“Everything is a chore!” said Susan* in a recent conversation. “Stacking the dishwasher feels like climbing a Colorado 14er. Helping my kid with her homework drains the life force out of me.”
Narrowing it down to one aggravating activity, I said. “Go ahead. List all the reasons helping your daughter do her homework feels so hard.”
She gamely started:
- It’s a huge time commitment.
- It’s a hassle – I hate the pushback when I try to help.
- It’s emotionally draining.
- It cuts into my “me” time.
And the list went on. It was a robust list.
Then, I asked her, “What else is true about helping your daughter with her homework?”
“You mean what are the positive aspects?” Susan asked with a sheepish smile.
“Exactly,” I said. I knew she’d make the leap with me. Yet, it’s human nature to focus solely on the negatives, forgetting the many positive elements, which also happen to be TRUE.
And, after a few moments of thought, Susan began a new list:
- It’s one-on-one time with my daughter.
- It’s our chance to be silly together.
- It helps my mind stay sharp.
- It’s an opportunity for me to create a special bond and good memories.
And the list went on, joyously.
The more Susan talked about the positive elements of homework time, her entire demeanor changed. Her tone went from exasperated to almost awestruck. “This stage is so fleeting,” she said. “In a few years, my daughter won’t need my help, and I will want this time back. It is a gift that my daughter wants me to help her and that I get to spend time with her this way.”
My client had discovered her most “valuable reality”.
A Valuable Reality
According to Shawn Achor, author of Before Happiness, who coined the term: a valuable reality is a perspective that guides our thoughts, behaviors, and desires toward supporting the best versions of ourselves.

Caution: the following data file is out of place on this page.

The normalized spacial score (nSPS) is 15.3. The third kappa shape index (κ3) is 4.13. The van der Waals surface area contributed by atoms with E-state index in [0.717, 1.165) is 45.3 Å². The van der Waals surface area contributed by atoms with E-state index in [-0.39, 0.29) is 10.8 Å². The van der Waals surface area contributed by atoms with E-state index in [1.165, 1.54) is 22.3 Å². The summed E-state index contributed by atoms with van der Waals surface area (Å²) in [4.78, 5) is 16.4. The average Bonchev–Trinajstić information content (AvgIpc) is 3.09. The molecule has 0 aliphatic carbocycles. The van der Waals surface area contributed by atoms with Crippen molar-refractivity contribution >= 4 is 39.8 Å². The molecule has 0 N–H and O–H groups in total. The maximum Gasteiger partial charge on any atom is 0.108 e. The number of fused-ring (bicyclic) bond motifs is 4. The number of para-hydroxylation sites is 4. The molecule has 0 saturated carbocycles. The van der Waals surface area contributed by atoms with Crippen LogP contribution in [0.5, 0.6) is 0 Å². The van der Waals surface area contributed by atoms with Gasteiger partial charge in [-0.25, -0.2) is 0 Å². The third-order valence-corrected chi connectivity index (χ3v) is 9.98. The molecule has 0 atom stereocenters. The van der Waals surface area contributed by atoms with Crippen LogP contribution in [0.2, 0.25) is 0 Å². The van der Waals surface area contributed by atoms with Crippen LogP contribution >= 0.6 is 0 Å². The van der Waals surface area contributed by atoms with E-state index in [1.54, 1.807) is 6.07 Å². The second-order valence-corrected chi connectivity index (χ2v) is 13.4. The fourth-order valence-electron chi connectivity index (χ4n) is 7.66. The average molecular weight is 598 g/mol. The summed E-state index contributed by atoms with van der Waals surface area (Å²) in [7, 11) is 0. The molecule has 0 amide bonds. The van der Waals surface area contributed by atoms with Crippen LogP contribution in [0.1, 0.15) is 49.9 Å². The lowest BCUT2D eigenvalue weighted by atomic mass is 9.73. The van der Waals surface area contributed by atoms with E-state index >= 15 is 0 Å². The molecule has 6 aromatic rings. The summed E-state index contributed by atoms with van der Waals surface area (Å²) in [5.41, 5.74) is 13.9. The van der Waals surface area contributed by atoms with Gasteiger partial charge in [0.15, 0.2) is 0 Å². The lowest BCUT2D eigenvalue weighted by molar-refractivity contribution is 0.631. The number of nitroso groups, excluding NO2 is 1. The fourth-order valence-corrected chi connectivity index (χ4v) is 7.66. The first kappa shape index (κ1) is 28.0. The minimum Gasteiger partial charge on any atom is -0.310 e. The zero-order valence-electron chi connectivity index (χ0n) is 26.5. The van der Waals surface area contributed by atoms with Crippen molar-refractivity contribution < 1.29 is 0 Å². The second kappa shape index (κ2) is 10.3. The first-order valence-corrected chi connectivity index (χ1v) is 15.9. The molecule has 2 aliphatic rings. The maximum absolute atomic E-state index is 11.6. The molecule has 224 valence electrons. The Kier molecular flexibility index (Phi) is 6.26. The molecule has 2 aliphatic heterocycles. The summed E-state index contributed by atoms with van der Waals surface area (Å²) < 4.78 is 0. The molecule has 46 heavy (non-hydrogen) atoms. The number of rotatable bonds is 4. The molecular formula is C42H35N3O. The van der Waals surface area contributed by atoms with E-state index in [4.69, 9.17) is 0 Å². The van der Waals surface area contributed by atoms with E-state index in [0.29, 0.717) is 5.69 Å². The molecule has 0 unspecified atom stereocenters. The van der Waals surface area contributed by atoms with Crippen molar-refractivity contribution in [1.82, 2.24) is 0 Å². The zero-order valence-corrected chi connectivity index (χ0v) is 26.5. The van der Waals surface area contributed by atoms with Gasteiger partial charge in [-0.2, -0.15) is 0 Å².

A valuable reality isn’t about putting on rose-tinted glasses – it doesn’t negate the negatives. For example, there will be days when helping with homework feels onerous – after all, it is a significant time commitment. And Susan’s daughter may still pushback and be resistant even when she needs help.
However, because of this thought exercise, Susan gained access to additional motivation. Now, even on hard days, she equates the hours spent on homework as precious time with her daughter. Susan discovered, the more she leaned into treating this shared activity as a gift, the easier it felt. She had more patience, using a gentler, kinder tone during tutoring moments. Not surprisingly, her daughter became less reactive. They were on their way to creating special memories and deepening their mother-daughter bond.
Such is the power of locating a valuable reality. It expands our perspective to include what is good and generous (and also true), allowing us to acknowledge a happier view of our situation even if aggravations persist. It inspires us to take new actions, ones aligning with our deepest values.
What About You?
What activities in your life feel like big, exasperating chores?
Go ahead; you know you want to: list ALL the negatives, and don’t hold back.
And, are you also willing to acknowledge what is equally TRUE – the positive aspects of this task?
Which of these realities is the most valuable and why?
*Name changed and story used with permission.